Details on new law that will delay many tax refunds

Some of the issues being examined are the earned income tax credit and the additional child tax credit.

A 1040 tax form appears on display, Tuesday, Jan. 10, 2017, in New York. The IRS is delaying tax refunds for millions of low-income families as the agency steps up efforts to combat identity theft and fraud. Starting in 2017, a federal law requires the tax agency to delay refunds until Feb. 15 for people who claim the earned income tax credit and the additional child tax credit. The IRS says processing times will delay most of the refunds until the end of February. (AP Photo/Mark Lennihan)

YOUNGSTOWN, Ohio (WYTV) – Tax season is here, and this year there’s a lot of talk about whose tax refund will be delayed.

The concern comes after a report earlier this week that more than 40 million low-income families may have their refund checks delayed because of ramped up efforts to stop identity theft and fraud.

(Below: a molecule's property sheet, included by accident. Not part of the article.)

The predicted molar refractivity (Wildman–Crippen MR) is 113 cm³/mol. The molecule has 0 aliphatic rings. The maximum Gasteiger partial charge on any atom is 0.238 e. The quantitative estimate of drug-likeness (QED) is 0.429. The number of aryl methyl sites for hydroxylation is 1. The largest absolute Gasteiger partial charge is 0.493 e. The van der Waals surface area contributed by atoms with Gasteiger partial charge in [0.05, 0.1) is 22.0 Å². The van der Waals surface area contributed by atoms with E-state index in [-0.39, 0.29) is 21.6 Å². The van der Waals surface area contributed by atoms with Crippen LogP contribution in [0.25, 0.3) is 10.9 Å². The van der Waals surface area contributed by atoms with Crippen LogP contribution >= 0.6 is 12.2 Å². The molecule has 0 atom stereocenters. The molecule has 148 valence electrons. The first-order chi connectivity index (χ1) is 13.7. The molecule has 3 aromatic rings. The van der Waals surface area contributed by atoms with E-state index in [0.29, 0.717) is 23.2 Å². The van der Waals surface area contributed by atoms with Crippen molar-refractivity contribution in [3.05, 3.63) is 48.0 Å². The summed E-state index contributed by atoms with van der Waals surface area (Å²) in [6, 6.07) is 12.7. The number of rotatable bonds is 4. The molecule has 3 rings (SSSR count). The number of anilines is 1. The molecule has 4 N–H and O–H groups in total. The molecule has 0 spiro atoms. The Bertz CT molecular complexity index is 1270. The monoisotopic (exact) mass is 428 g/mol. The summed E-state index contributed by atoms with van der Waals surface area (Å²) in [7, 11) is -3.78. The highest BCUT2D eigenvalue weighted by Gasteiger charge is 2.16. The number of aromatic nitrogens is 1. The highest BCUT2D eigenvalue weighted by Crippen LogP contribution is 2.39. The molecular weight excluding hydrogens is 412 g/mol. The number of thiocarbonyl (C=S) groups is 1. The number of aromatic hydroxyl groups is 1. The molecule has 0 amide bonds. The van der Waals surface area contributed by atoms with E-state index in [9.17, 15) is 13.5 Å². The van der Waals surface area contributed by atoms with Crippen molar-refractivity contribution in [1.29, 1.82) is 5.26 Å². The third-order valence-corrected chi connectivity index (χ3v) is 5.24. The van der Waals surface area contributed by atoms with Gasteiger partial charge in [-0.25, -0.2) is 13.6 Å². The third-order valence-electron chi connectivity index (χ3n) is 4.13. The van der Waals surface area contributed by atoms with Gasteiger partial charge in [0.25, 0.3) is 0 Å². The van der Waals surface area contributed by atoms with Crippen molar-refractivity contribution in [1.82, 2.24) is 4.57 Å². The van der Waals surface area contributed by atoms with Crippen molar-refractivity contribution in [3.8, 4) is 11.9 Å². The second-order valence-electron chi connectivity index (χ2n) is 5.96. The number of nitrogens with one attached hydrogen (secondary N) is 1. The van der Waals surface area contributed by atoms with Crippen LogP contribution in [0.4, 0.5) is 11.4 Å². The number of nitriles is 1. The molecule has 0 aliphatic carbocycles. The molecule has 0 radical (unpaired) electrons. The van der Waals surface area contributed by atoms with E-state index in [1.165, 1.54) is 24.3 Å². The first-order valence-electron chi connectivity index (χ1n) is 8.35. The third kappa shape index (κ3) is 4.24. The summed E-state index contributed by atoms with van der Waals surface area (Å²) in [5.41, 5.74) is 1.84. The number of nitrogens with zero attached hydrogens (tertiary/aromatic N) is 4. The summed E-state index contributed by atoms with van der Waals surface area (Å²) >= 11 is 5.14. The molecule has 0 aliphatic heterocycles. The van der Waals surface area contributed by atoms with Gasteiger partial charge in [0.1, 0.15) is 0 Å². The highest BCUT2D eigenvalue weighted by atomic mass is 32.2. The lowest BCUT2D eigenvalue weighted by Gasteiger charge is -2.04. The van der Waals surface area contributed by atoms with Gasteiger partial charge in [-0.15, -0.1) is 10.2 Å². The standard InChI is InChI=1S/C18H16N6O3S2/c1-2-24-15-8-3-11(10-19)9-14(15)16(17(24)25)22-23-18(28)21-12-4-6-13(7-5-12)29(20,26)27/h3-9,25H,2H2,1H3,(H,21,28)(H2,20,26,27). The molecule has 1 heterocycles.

Some of the issues being examined are the earned income tax credit and additional child tax credit.

The crackdown is prompted by a new law called the PATH Act (Protecting Americans from Tax Hikes).  The law was enacted in 2015.

The measure gives the IRS time to examine tax returns for accuracy and fraud.

Brian Ashcraft with Liberty Tax Service says the IRS is getting better at catching cheaters and the new law helps.

“Last year, the IRS reduced identity theft by 50 percent. This year, the PATH Act is hopefully going to help us make more strikes to reduce that number even more and reduce identity theft,” Ashcraft said.

The PATH Act mandates that the IRS not issue a refund on tax returns claiming the Earned Income Tax Credit or Additional Child Tax Credit until Feb. 15.